I think most of us would agree that buying fresh, organic (when available), whole foods is vital to living a healthy life. That being said, I think it is equally important to be mindful of the types of storage containers that we use. In my view, there’s no point in spending good money on buying fresh, organic herbs, oils, food and drink products only to store them in flimsy toxic plastic containers.
Choosing Glass Over Plastic
If you spent a few extra bucks on buying a quality olive oil, it wouldn’t be best to store that oil in plastic. A great choice for storing oil would be an ultraviolet glass bottle that stops the passage of visible light which over time can damage and deteriorate your products. UV glass, instead, allows in beneficial UVA and infrared light rays which actually benefit your products.
Another consideration is bottled water. Why purchase bottled water that sits in plastic for an indefinite amount of time, sits on trucks in extreme temperatures and the water quality is pretty much unknown. A more practical way to go may be to purchase an affordable water filtration system and then store filtered water in a glass storage container. This one liter ultraviolet glass bottle may help to gently filter drinking water from harmful bacteria, is environmentally friendly, is perfect for taking on long trips and can be used and re-used. If you are concerned about traveling with a glass water bottle, consider using a sort of decorative/protective water bottle sleeve.
In terms of storing bulk herbs and spices, I am a fan of these apothecary jars by Infinity Jars! I just recently bought some dried oregano in bulk and these jars really lock in the freshness with their natural airtight glass-on-glass seal.
I have also found these screw top glass jars to come in very handy. As one who is always on the move, I find that these glass jars are ideal for storing my vitamins and/or a small amount of lotion. In the colder month’s my hands get very dry and this is the perfect size jar to carry with me. I fill my glass jar with my favorite lotion and toss it into my pocketbook. Infinity screw top glass jars are also excellent for preserving things such as herbs, seasonings, teas, cosmetics, etc.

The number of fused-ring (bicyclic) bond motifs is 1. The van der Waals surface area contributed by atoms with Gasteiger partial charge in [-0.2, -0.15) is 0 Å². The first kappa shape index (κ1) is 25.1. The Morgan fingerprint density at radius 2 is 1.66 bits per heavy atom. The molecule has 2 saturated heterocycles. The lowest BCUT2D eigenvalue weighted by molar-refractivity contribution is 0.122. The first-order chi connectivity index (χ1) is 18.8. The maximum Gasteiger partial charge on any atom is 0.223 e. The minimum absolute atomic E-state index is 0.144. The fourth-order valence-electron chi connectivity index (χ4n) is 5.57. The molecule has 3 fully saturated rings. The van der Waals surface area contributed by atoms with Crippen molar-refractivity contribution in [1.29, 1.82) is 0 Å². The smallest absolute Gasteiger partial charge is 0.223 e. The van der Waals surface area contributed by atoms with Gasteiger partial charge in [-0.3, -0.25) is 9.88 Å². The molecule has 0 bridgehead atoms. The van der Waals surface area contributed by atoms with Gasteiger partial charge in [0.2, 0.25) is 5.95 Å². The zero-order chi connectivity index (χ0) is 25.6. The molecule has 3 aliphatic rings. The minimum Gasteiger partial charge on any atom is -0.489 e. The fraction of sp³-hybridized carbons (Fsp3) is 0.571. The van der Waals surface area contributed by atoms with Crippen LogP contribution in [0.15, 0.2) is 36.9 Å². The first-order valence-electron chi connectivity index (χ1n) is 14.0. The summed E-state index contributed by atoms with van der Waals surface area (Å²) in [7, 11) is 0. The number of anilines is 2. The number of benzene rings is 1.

The impressive preservation capability of the Infinity Jars is found in the deep violet glass. This particular type of glass blocks out the harmful visible light rays while allowing other beneficial light rays to preserve and extend the life of your product. Learn more here on how these jars can help keep your goods fresh. The jars are very easy to care for as well. Just clean with a mild soap and warm water or wipe with alcohol and allow the jars to dry before using. That’s it!
Why Plastics are So Popular
Sure, plastic containers are handy for storing and re-heating leftovers. They’re lightweight, easy to transport, and cheap. When we’re done, we can just throw these containers into the dishwasher and re-use them again or throw them out. Easy, right?! But…they can come with a big price in the long run. Health experts have warned that there is a possible link between health issues and Bisphenol-A, which is a particular coating to improve the stability of plastic containers.
Need a Few More Reasons to Minimize Plastic in Your Kitchen?
The Scientific American outlines the chief health concerns of plastic:
- Chemicals in the plastic (like BPA) can bind to the same receptors as the female hormone estrogen.
- The chemical promotes human breast cancer cell growth and decreases sperm count (in rats).
- Developing lab mice exposed to BPA had suffered abnormal menstrual cycles and diabetes.
The Global Healing Center adds to the laundry list of worries:
- Di-isononyl phthalate (DiNP) found in plastic – studies suggest it may affect male genital development.
- Children born to mothers with increased phthalate levels were over 3x likely to have asthma.
- Women with high levels of plasticizers were 2x as likely to exhibit low libido.
- Moms with high BPA levels may be more likely to have hyperactive, anxious or depressed daughters.